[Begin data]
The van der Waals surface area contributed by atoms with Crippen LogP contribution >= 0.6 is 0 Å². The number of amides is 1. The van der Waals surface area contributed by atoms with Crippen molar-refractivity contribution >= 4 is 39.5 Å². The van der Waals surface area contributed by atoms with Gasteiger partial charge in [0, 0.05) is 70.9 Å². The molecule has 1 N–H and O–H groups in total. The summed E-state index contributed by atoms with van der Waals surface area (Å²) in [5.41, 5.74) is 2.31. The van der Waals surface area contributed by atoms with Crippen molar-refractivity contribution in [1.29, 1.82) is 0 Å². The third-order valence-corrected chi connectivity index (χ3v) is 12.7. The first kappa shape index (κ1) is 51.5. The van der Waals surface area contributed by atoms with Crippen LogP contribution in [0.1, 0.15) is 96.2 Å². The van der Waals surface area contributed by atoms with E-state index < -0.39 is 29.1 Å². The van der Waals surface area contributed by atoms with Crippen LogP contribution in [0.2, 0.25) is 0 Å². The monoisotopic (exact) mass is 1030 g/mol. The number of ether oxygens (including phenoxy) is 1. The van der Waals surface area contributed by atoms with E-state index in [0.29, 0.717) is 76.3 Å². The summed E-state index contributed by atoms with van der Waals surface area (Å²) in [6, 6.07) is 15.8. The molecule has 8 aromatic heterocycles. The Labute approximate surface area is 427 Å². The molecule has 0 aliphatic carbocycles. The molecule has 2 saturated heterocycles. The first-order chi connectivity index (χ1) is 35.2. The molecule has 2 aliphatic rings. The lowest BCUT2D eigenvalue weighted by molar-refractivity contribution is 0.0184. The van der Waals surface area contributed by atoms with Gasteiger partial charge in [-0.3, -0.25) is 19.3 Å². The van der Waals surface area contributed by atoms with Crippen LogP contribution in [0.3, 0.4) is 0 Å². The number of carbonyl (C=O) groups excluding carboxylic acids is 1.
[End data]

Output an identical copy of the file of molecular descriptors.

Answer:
The van der Waals surface area contributed by atoms with Crippen LogP contribution >= 0.6 is 0 Å². The number of amides is 1. The van der Waals surface area contributed by atoms with Crippen molar-refractivity contribution >= 4 is 39.5 Å². The van der Waals surface area contributed by atoms with Gasteiger partial charge in [0, 0.05) is 70.9 Å². The molecule has 1 N–H and O–H groups in total. The summed E-state index contributed by atoms with van der Waals surface area (Å²) in [5.41, 5.74) is 2.31. The van der Waals surface area contributed by atoms with Crippen molar-refractivity contribution in [1.29, 1.82) is 0 Å². The third-order valence-corrected chi connectivity index (χ3v) is 12.7. The first kappa shape index (κ1) is 51.5. The van der Waals surface area contributed by atoms with Crippen LogP contribution in [0.1, 0.15) is 96.2 Å². The van der Waals surface area contributed by atoms with E-state index < -0.39 is 29.1 Å². The van der Waals surface area contributed by atoms with Crippen LogP contribution in [0.2, 0.25) is 0 Å². The monoisotopic (exact) mass is 1030 g/mol. The number of ether oxygens (including phenoxy) is 1. The van der Waals surface area contributed by atoms with E-state index in [0.29, 0.717) is 76.3 Å². The summed E-state index contributed by atoms with van der Waals surface area (Å²) in [6, 6.07) is 15.8. The molecule has 8 aromatic heterocycles. The Labute approximate surface area is 427 Å². The molecule has 0 aliphatic carbocycles. The molecule has 2 saturated heterocycles. The first-order chi connectivity index (χ1) is 35.2. The molecule has 2 aliphatic rings. The lowest BCUT2D eigenvalue weighted by molar-refractivity contribution is 0.0184. The van der Waals surface area contributed by atoms with Gasteiger partial charge in [-0.3, -0.25) is 19.3 Å². The van der Waals surface area contributed by atoms with Crippen LogP contribution in [0.3, 0.4) is 0 Å². The number of carbonyl (C=O) groups excluding carboxylic acids is 1.